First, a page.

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Started by Al, November 01, 2020, 18:11:12 PM
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DWR started including the Smith River below the Martinsville Dam in their overall management of the trout fishery about 10 years ago. Samples from the upper river just downstream from the Philpott Dam were turning up more brown trout than the habitat could support i.e., to many fish competing for too little food. For several years hundreds of these 4-8 inch fish were marked and released below the Martinsville Dam. These marked trout joined a small number of larger trout which had successfully made their way downstream through the spillway of the Martinsville Dam. The water below the MV dam was full of forage which soon created a very promising population of larger brown trout. Annual DWR samples routinely documented a good many 14-16 inch brown trout and several that would exceed 20 inches.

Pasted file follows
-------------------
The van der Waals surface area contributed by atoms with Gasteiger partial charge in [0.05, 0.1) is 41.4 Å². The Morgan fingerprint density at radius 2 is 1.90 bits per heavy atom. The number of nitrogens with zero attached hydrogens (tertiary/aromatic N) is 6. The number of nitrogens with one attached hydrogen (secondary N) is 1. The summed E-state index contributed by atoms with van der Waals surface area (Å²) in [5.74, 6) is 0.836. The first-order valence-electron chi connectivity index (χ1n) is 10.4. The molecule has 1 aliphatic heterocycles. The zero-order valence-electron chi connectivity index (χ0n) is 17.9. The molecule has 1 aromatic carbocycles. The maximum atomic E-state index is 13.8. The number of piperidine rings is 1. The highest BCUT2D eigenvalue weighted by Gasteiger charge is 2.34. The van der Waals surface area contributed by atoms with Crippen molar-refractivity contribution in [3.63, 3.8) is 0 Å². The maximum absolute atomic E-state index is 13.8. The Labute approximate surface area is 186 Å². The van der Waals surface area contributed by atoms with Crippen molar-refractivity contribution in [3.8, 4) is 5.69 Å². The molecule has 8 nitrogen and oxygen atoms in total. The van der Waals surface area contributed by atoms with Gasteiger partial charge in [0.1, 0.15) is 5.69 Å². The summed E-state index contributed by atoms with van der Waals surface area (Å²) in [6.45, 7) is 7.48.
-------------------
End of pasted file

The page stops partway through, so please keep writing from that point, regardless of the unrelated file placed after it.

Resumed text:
This all changed a few years ago when one of the two main power turbines at the Philpott Powerhouse finally gave up the ghost. Kudos to the Philpott to the COE power technicians because they were able to keep the turbines going for 50 plus years – but this time the damage was beyond repair. With only one turbine working the downstream flows drastically changed. It now took twice as long to move the same amount of water. The flow itself was also half the cubic feet per second, 7000 vs 1400. The almost constant flow seemed to improve the forage situation in the upper river - samples of both trout and forage in that area actually improved. However slower flows were allowing the water downstream of the Highway 220 Bridge to warm to the point of stressing the fish. Temperatures downstream of the Martinsville Dam in the summer often approached fish kill levels. Last year DWR samples below Martinsville revealed a declining fishery.